As people continue to explore a variety of ways to save and live a more basic, affordable lifestyle, many consumers are considering the pros and cons of jointing a food cooperative in order to cut down on the cost of groceries from their daily living expenses.
Here are some things you should consider before joining your local food co-op:
What Is a Food Co-op?
The organization is traditionally member-owned and operated. As a member of the co-op, you may be required to pay an annual fee and put in some volunteer hours within the operation itself. There are two primary groups involved with a food co-op. The producers are the local farm owners that grow and provide the food to the co-op. The second group is the consumer members that shop in the store and purchase the goods provided. Some food co-ops allow the public to shop for provided goods at a discount price. Others prefer to sell only to members.
Pros of a Food Co-Op
The number one reason food co-ops are beneficial is due to the selection of local fresh and organic products. Since local farmers are supplying the products, shoppers will likely be unable to get such fresh selections at a reasonable price anywhere else. As prices are discounted for members and the public, grocery lists can be healthier and less expensive than the local grocery store.
Another benefit of joining a food co-op is the participation factor. As many members are required, or at least encouraged, to volunteer within the operation, it is a chance to get to know the local farmers and other members of your community. Volunteering can teach you important lessons about where you live and the people you live among you may not have otherwise had. It can also be an ideal way to learn how to save more money from other people with the same interests and eat a healthier, balanced diet.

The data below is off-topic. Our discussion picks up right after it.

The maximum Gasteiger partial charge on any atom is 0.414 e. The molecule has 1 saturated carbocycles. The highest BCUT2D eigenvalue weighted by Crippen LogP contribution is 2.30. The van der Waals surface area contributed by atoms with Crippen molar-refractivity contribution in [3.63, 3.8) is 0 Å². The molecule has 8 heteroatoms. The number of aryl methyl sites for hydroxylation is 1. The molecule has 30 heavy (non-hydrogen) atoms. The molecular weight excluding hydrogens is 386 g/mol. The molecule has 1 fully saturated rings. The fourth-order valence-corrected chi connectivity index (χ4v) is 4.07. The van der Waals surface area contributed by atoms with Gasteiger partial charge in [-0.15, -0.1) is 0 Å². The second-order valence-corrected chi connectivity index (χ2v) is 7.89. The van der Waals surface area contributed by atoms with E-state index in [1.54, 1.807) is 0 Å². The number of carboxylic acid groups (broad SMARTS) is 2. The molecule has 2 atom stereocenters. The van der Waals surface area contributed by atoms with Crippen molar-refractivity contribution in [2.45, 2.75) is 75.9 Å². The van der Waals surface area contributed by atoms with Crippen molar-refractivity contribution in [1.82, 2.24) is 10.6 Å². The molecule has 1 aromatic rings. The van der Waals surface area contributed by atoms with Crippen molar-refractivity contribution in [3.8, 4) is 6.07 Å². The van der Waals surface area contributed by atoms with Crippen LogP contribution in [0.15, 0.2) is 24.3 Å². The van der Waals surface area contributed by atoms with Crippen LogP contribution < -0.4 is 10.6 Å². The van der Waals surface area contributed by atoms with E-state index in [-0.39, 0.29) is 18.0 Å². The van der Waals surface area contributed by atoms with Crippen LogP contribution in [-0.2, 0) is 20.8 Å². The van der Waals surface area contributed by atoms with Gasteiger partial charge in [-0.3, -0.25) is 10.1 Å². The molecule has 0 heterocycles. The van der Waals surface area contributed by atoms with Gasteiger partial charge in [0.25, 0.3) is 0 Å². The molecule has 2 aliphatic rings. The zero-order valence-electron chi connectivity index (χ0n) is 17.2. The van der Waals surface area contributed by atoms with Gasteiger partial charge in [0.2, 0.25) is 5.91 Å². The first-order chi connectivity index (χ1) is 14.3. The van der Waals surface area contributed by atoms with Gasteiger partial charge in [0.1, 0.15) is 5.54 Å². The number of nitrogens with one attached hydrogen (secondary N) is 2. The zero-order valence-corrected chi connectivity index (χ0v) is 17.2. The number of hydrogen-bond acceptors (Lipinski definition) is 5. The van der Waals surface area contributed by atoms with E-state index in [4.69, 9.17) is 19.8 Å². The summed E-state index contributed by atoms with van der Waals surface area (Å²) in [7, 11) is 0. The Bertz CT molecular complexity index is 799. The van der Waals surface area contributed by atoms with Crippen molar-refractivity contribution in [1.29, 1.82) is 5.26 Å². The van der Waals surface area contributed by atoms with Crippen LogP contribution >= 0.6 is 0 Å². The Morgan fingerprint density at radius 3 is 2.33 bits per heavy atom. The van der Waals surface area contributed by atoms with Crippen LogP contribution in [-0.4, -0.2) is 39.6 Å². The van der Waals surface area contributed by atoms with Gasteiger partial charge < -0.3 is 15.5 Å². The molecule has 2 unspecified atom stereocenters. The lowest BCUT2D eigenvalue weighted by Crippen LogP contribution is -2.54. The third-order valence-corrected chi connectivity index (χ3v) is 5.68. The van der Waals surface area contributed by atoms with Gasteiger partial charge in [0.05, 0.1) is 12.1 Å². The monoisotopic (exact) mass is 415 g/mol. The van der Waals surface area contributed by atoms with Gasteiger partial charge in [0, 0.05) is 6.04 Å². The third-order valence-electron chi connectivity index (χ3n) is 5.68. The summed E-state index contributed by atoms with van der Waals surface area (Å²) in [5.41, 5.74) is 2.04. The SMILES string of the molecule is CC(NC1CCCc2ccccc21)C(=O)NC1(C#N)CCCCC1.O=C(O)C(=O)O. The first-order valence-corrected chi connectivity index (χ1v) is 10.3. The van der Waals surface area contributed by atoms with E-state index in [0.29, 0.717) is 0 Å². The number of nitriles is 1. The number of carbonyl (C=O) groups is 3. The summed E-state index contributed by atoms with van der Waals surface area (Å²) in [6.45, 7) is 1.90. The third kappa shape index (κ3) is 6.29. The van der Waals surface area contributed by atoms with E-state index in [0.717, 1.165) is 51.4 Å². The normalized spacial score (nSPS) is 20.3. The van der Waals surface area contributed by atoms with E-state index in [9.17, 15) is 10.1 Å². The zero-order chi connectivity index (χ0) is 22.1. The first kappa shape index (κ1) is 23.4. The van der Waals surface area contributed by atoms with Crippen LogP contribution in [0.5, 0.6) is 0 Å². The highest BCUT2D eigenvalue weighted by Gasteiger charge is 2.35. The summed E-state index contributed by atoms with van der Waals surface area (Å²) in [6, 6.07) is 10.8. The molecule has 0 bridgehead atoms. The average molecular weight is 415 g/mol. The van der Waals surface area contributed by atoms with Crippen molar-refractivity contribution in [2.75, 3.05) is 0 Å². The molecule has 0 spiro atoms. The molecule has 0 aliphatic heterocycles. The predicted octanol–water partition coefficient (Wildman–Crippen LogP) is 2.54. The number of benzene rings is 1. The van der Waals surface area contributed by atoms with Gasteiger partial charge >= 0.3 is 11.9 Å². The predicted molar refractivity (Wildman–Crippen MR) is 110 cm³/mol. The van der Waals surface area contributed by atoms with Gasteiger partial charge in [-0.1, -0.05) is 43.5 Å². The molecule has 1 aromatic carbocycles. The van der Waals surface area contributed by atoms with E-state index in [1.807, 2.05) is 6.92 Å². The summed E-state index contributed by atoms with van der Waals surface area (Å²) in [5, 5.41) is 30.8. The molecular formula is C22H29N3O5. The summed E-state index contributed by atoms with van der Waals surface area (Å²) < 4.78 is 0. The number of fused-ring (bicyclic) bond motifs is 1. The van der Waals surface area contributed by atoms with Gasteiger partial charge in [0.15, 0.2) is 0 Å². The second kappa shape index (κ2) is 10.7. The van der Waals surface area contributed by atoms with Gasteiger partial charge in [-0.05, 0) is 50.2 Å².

Some Drawbacks to Consider
While many join a food co-op hoping to save money on the cost of produce and other foods, there is some caution to be exercised when it comes to the financial part of your consideration. Depending on where the co-op is and its size, you may be in for a few surprises concerning costs. First, the membership fee for each year of membership can be a turn off for some people. If you can survive that factor, you may find some of the sticker prices hard to justify.
While the foods you are purchasing are fresh and local, dealing directly with the farmer providing these goods may not be as affordable as you think. Food co-ops in different locations will differ in price but it may be worth your while to investigate the costs of products versus the local grocery store before you join in. If quality is more important than pricing, the co-op may be a great resource for you.
There is a national list of co-ops listed by state you can review. Contact the co-op directly to ask the questions you have and find out more about their operation. Use that information to make a decision before you sign up or pay for any membership costs.